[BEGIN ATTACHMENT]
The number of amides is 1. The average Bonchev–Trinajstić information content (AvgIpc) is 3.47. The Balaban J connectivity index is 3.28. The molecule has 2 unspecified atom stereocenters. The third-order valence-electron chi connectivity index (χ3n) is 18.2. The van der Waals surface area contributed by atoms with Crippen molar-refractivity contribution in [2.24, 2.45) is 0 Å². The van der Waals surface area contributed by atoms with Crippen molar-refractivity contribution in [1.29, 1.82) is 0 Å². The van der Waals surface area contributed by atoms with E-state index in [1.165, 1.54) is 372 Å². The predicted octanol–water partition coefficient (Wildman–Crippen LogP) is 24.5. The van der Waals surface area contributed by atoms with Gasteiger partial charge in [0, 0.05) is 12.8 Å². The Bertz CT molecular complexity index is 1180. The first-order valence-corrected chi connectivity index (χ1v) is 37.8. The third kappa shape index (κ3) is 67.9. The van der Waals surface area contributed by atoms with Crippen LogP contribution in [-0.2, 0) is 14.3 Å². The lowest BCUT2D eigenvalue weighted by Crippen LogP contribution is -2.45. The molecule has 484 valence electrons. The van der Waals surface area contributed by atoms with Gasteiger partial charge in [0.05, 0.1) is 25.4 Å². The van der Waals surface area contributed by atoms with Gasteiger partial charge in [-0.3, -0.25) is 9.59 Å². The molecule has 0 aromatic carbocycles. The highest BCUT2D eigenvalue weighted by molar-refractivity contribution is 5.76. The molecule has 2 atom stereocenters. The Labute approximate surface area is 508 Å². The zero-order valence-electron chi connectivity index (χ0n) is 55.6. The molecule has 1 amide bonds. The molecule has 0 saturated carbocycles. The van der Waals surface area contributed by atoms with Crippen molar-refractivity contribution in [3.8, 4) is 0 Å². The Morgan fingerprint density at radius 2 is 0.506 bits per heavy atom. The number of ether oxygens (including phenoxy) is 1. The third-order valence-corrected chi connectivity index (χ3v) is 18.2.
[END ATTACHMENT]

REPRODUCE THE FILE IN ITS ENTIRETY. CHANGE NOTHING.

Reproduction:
The number of amides is 1. The average Bonchev–Trinajstić information content (AvgIpc) is 3.47. The Balaban J connectivity index is 3.28. The molecule has 2 unspecified atom stereocenters. The third-order valence-electron chi connectivity index (χ3n) is 18.2. The van der Waals surface area contributed by atoms with Crippen molar-refractivity contribution in [2.24, 2.45) is 0 Å². The van der Waals surface area contributed by atoms with Crippen molar-refractivity contribution in [1.29, 1.82) is 0 Å². The van der Waals surface area contributed by atoms with E-state index in [1.165, 1.54) is 372 Å². The predicted octanol–water partition coefficient (Wildman–Crippen LogP) is 24.5. The van der Waals surface area contributed by atoms with Gasteiger partial charge in [0, 0.05) is 12.8 Å². The Bertz CT molecular complexity index is 1180. The first-order valence-corrected chi connectivity index (χ1v) is 37.8. The third kappa shape index (κ3) is 67.9. The van der Waals surface area contributed by atoms with Crippen LogP contribution in [-0.2, 0) is 14.3 Å². The lowest BCUT2D eigenvalue weighted by Crippen LogP contribution is -2.45. The molecule has 484 valence electrons. The van der Waals surface area contributed by atoms with Gasteiger partial charge in [0.05, 0.1) is 25.4 Å². The van der Waals surface area contributed by atoms with Gasteiger partial charge in [-0.3, -0.25) is 9.59 Å². The molecule has 0 aromatic carbocycles. The highest BCUT2D eigenvalue weighted by molar-refractivity contribution is 5.76. The molecule has 2 atom stereocenters. The Labute approximate surface area is 508 Å². The zero-order valence-electron chi connectivity index (χ0n) is 55.6. The molecule has 1 amide bonds. The molecule has 0 saturated carbocycles. The van der Waals surface area contributed by atoms with Crippen molar-refractivity contribution in [3.8, 4) is 0 Å². The Morgan fingerprint density at radius 2 is 0.506 bits per heavy atom. The number of ether oxygens (including phenoxy) is 1. The third-order valence-corrected chi connectivity index (χ3v) is 18.2.